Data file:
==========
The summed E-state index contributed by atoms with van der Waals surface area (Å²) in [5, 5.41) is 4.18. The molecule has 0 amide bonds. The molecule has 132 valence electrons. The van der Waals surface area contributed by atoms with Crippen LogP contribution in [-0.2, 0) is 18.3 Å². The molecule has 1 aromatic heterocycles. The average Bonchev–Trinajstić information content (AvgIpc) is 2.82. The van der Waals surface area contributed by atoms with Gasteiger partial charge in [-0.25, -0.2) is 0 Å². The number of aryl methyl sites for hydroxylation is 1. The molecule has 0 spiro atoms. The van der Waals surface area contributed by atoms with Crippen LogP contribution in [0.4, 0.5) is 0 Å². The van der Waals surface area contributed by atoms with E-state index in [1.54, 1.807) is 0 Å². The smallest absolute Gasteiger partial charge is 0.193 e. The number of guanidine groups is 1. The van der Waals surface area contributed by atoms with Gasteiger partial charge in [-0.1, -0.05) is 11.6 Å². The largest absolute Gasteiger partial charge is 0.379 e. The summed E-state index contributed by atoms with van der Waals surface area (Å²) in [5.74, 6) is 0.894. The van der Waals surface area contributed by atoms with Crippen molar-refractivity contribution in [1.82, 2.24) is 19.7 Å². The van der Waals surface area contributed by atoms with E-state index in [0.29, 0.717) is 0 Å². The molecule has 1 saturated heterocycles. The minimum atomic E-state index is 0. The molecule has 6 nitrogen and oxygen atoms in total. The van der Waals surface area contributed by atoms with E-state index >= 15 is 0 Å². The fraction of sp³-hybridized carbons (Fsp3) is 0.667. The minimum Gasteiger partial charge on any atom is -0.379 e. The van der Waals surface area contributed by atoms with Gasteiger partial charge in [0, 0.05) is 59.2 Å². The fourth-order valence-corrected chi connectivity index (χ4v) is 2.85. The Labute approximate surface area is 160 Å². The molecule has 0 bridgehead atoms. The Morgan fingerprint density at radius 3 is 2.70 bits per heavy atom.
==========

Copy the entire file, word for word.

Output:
The summed E-state index contributed by atoms with van der Waals surface area (Å²) in [5, 5.41) is 4.18. The molecule has 0 amide bonds. The molecule has 132 valence electrons. The van der Waals surface area contributed by atoms with Crippen LogP contribution in [-0.2, 0) is 18.3 Å². The molecule has 1 aromatic heterocycles. The average Bonchev–Trinajstić information content (AvgIpc) is 2.82. The van der Waals surface area contributed by atoms with Gasteiger partial charge in [-0.25, -0.2) is 0 Å². The number of aryl methyl sites for hydroxylation is 1. The molecule has 0 spiro atoms. The van der Waals surface area contributed by atoms with Crippen LogP contribution in [0.4, 0.5) is 0 Å². The van der Waals surface area contributed by atoms with E-state index in [1.54, 1.807) is 0 Å². The smallest absolute Gasteiger partial charge is 0.193 e. The number of guanidine groups is 1. The van der Waals surface area contributed by atoms with Gasteiger partial charge in [-0.1, -0.05) is 11.6 Å². The largest absolute Gasteiger partial charge is 0.379 e. The summed E-state index contributed by atoms with van der Waals surface area (Å²) in [5.74, 6) is 0.894. The van der Waals surface area contributed by atoms with Crippen molar-refractivity contribution in [1.82, 2.24) is 19.7 Å². The van der Waals surface area contributed by atoms with E-state index in [0.29, 0.717) is 0 Å². The molecule has 1 saturated heterocycles. The minimum atomic E-state index is 0. The molecule has 6 nitrogen and oxygen atoms in total. The van der Waals surface area contributed by atoms with E-state index >= 15 is 0 Å². The fraction of sp³-hybridized carbons (Fsp3) is 0.667. The minimum Gasteiger partial charge on any atom is -0.379 e. The van der Waals surface area contributed by atoms with Gasteiger partial charge in [0, 0.05) is 59.2 Å². The fourth-order valence-corrected chi connectivity index (χ4v) is 2.85. The Labute approximate surface area is 160 Å². The molecule has 0 bridgehead atoms. The Morgan fingerprint density at radius 3 is 2.70 bits per heavy atom.